If salvation were to depend on me, what certainty would I have of being saved when I get caught up in the storms of life, when my faith is not so strong? God's election however gives me this comfort that God is ever faithful and hence I am always safe in His hands. It is not for nothing that Paul, after he wrote in verse 30 that those who were predestined were also called and justified, continues to write in the past tense concerning the glorification of the elect. "... whom He predestined, these He also called; whom He called, these He also justified; and whom He justified, these He also glorified." The elect will not be glorified until Christ shall return on His day. Nevertheless, this event is established so firmly in election, it is so certain for the elect, that the believer can rest assured that it is as good as his today already. Hence Paul can speak of glorification as a present reality; he uses the past tense.

    Should it then come to pass that I might stray from God at any time in my life, if God has called me, He will hold on to me. David too once went astray and refused to acknowledge his sin before God. Consequently he felt so alone, and so distant from God (see Psalm 32). Yet God was there all along, and He caused David to feel His heavy hand upon him in order that He might repent and once again live as God's child in restored communion with Him. Once God is there in the life of His elect, He is always there. This is something I may believe at all times, even though I may not always experience it as such. At times it may feel as though God is so very far away. But here, too, it is ultimately a matter of what I think about God. Who do I believe God to be? If God saved me, and I am His, am I to think that He will change His mind? No, for God does not change. God certainly knew when He chose me that I was a miserable wretch. Yet He chose me. I may at times feel alone; yet I may know myself to be safe with this God.


    How do I know if I am among the elect? Those whom God has elected, those whom He has chosen and brought back to His side, were totally dead in sin when they were with Satan. God justified the elect while they were still in this state of death. Yet, though the elect were dead, God when He saved them in Christ also raised them to a new life (see Article 24). "Just as He chose us in Him before the foundation of the world, that we should be holy and without blame before Him in love" (Ephesians 1:4). The elect were chosen in order that they might be renewed, made holy. This renewal is evidenced by the presence of faith in the elect, presence of the fruits of the Spirit. This faith is not worked by the Lord in those persons who are still on Satan's side and doomed to hell. God only works this faith in the elect. Therefore Jesus could say in Matthew 7:16-20, "You will know them by their fruits. Do men gather grapes from thornbushes or figs from thistles? Even so, every good tree bears good fruit, but a bad tree bears bad fruit. A good tree cannot bear bad fruit, nor can a bad tree bear good fruit. ... Therefore by their fruits you will know them." Hence, to know if I am among God's elect, I must ask myself: do I see evidence of regeneration in my life? Do I see fruits of faith? Do I see in myself evidence of being united in Christ? Do I have a love for righteousness, a hatred for evil, a sorrow for sin? Do I delight in doing God's will? If I can answer these questions in the affirmative, then I have evidence of God working in me by His Holy Spirit, and hence I have evidence of being elect. For God does not work these evidences of election in the hearts of those destined for hell.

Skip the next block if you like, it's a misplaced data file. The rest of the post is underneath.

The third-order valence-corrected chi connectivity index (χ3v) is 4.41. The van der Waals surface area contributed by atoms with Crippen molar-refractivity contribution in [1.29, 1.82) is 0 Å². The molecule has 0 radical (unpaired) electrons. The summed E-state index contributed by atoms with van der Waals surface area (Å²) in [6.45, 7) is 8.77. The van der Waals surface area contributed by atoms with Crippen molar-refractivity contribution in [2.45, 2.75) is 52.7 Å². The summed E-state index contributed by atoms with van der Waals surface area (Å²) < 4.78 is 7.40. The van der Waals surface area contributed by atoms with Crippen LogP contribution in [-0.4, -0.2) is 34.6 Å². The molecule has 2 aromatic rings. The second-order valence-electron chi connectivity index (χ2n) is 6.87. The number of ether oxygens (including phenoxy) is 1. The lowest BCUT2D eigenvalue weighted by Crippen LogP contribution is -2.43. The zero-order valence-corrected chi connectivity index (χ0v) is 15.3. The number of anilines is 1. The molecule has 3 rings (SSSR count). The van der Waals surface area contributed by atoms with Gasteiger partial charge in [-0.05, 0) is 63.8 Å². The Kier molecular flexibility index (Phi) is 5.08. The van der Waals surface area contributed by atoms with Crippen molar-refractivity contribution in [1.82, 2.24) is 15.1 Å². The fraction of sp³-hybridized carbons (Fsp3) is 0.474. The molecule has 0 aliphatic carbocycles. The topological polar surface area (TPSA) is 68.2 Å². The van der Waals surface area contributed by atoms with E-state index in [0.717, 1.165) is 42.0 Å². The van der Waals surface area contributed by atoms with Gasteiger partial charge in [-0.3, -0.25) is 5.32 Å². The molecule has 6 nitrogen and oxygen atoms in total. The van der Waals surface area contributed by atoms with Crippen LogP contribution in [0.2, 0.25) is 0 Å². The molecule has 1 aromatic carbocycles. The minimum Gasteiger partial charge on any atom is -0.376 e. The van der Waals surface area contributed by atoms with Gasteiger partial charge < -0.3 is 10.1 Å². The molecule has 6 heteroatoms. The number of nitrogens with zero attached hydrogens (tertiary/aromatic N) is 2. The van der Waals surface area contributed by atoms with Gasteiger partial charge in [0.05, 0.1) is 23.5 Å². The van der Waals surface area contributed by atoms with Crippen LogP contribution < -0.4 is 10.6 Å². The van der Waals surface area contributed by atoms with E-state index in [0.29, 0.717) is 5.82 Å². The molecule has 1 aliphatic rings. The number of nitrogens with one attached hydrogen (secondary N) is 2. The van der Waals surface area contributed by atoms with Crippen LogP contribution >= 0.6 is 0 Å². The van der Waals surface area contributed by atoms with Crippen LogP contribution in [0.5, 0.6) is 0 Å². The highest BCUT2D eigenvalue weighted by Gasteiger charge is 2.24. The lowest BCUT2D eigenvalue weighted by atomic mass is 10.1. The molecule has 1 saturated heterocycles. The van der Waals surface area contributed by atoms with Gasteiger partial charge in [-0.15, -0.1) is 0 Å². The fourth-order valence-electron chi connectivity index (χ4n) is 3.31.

The Heidelberg Catechism asks in Lord's Day 32,"Why must we yet do good works?" The answer is this: "... that we ourselves may be assured of our faith by its fruits ..." This is stated even more strongly by the Canons of Dort in ch. 1 article 12. "The elect in due time, though in various stages and in different measure, are made certain of this their eternal and unchangeable election to salvation ... by observing in themselves, with spiritual joy and holy delight, the unfailing fruits of election pointed out in the Word of God - such as a true faith in Christ, a childlike fear of God, a godly sorrow for their sins, and a hungering and thirsting after righteousness." See also Canons of Dort, chapter 5, article 12. "Scripture meanwhile testifies that believers in this life have to struggle with various doubts of the flesh and, placed under severe temptation, do not always feel this full assurance of faith and certainty of persevering. But God, the Father of all comfort, will ...by the Holy Spirit again revive in them the certainty of persevering" (Canons of Dort, ch. 5, article 11). What God has started He will also continue.


    Possibly the Canons of Dort themselves put into words most aptly what the fruit of election is. Chapter 1, Article 13, reads as follows:

    "The awareness and assurance of this election provide the children of God with greater reason for daily humbling themselves before God, for adoring the depth of His mercies, for cleansing themselves, and for fervently loving Him in turn who first so greatly loved them."